Diaphus is by far the most speciose genus within the family Myctophidae, with 77 recognized extant species (80 species including the related genera Lobianchia and Idiolychnus, which form the Diaphinae [sensu Martin et al. 2018]). About 74 otolith-based fossil species are currently known, distributed over a time interval from the Eocene to the Pliocene, and include the putative “stem-Diaphus” species as well as the species currently being described by one of us (W.S.) from Japan and Chile (Supplementary Material 2). About 30 species are known from the late Pliocene/early Pleistocene (Fig. 3), representing the richest time interval in the fossil record. The discrepancy between 77 Recent species and 30 in the late Pliocene/early Pleistocene time interval may serve as an indication of the degree of incompleteness of the fossil record, which we believe is mainly due to the lack of sufficient superregional sampling and partly to the fact that not all the species can be unambiguously distinguished by means of isolated otoliths (Schwarzhans 2013b). The time intervals from the middle Miocene to the early Pliocene contain 15 to 20 species per segment, the Burdigalian between 10 and 13 species, and all earlier time intervals 6 or fewer species each. Thus, the increase in species numbers through time reflects an asymptotic trend over an interval of about 20 Myr. However, the real magnitude of the past diversity will not be completely deciphered until many more localities are screened for otoliths both on a greater spatial scale and in underrepresented time intervals, especially those ranging from the Rupelian to the Aquitanian (Fig. 3). Nevertheless, we interpret this clear and unbroken trend of increase in species richness as a genuine indication of an ongoing accelerated speciation within the genus Diaphus, which is congruent with the results derived from molecular time trees (Denton 2018).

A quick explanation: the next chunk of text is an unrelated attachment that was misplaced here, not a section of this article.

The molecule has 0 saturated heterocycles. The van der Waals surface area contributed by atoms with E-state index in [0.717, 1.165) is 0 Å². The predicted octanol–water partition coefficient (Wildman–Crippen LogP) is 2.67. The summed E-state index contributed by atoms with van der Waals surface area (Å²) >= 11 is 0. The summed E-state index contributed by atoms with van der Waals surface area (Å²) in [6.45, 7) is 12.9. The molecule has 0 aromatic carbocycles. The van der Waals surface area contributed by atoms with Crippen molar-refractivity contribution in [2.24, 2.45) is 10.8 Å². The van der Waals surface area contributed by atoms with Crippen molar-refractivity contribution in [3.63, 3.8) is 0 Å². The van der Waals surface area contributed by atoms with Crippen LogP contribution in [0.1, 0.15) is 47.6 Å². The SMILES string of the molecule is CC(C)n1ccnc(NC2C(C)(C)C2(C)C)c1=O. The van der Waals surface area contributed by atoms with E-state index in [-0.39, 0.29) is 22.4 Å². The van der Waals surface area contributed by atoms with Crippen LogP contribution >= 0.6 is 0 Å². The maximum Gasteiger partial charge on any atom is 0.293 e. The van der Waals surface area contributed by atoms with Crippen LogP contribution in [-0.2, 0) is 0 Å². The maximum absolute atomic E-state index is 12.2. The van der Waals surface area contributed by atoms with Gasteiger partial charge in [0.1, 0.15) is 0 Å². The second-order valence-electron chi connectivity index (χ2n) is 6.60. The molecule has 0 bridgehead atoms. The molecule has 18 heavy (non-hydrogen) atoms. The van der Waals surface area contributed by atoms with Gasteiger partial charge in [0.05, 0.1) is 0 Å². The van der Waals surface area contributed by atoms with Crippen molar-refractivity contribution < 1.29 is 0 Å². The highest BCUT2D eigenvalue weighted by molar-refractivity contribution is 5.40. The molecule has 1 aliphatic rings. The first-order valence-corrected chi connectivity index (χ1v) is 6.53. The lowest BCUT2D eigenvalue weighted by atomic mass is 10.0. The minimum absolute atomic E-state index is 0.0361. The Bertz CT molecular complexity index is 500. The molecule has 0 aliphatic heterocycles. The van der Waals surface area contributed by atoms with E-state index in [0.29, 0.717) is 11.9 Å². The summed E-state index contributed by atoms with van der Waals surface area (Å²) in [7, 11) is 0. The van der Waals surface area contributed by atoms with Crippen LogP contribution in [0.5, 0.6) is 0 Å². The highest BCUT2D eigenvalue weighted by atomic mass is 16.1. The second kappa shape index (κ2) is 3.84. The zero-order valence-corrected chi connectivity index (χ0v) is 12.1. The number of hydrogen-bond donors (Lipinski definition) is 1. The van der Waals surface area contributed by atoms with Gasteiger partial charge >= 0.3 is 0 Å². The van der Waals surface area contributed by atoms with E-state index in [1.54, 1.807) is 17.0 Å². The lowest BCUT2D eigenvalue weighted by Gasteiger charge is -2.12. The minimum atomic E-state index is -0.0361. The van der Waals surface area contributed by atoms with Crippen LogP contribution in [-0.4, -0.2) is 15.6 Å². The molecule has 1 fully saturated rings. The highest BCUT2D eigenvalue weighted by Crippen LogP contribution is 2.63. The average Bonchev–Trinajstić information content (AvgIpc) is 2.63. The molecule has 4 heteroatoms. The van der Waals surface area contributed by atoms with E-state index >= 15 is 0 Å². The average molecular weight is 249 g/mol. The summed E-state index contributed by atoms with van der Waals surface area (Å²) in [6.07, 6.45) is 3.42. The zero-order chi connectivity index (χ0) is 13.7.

The majority of Neogene Diaphus otoliths can be linked to extant species groups. The Diaphus theta species group, characterized by the presence of an So (suborbital) head photophore, is probably also the best-defined group by means of otoliths (see Schwarzhans 2013b; Tuset et al. 2018). Its earliest record dates back to the early Miocene (Aquitanian) of Germany, being represented by the species Diaphus simplex Schwarzhans 2010 (cited in the present paper as Schwarzhans 2010b).